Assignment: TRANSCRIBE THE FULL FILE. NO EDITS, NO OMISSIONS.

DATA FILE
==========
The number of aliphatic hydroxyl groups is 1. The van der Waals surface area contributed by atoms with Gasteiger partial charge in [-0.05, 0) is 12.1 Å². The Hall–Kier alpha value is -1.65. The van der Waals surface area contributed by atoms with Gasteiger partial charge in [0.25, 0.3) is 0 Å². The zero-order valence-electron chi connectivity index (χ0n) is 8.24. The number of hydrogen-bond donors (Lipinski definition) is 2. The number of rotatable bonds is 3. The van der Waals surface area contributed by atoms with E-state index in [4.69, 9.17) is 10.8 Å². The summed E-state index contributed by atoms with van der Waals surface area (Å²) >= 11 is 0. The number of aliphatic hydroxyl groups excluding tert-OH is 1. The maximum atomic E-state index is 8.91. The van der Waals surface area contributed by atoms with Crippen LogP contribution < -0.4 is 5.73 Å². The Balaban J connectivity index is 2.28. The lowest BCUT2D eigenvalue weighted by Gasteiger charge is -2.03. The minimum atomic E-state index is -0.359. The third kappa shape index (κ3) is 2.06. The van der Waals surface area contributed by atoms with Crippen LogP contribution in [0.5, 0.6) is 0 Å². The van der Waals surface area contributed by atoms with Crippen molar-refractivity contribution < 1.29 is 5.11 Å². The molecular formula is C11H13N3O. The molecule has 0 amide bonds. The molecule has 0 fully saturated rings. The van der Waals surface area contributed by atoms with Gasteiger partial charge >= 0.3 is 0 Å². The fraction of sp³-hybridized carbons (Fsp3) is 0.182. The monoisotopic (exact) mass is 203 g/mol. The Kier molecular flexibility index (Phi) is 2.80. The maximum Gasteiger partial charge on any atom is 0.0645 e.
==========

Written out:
The number of aliphatic hydroxyl groups is 1. The van der Waals surface area contributed by atoms with Gasteiger partial charge in [-0.05, 0) is 12.1 Å². The Hall–Kier alpha value is -1.65. The van der Waals surface area contributed by atoms with Gasteiger partial charge in [0.25, 0.3) is 0 Å². The zero-order valence-electron chi connectivity index (χ0n) is 8.24. The number of hydrogen-bond donors (Lipinski definition) is 2. The number of rotatable bonds is 3. The van der Waals surface area contributed by atoms with E-state index in [4.69, 9.17) is 10.8 Å². The summed E-state index contributed by atoms with van der Waals surface area (Å²) >= 11 is 0. The number of aliphatic hydroxyl groups excluding tert-OH is 1. The maximum atomic E-state index is 8.91. The van der Waals surface area contributed by atoms with Crippen LogP contribution < -0.4 is 5.73 Å². The Balaban J connectivity index is 2.28. The lowest BCUT2D eigenvalue weighted by Gasteiger charge is -2.03. The minimum atomic E-state index is -0.359. The third kappa shape index (κ3) is 2.06. The van der Waals surface area contributed by atoms with Crippen LogP contribution in [0.5, 0.6) is 0 Å². The van der Waals surface area contributed by atoms with Crippen molar-refractivity contribution < 1.29 is 5.11 Å². The molecular formula is C11H13N3O. The molecule has 0 amide bonds. The molecule has 0 fully saturated rings. The van der Waals surface area contributed by atoms with Gasteiger partial charge >= 0.3 is 0 Å². The fraction of sp³-hybridized carbons (Fsp3) is 0.182. The monoisotopic (exact) mass is 203 g/mol. The Kier molecular flexibility index (Phi) is 2.80. The maximum Gasteiger partial charge on any atom is 0.0645 e.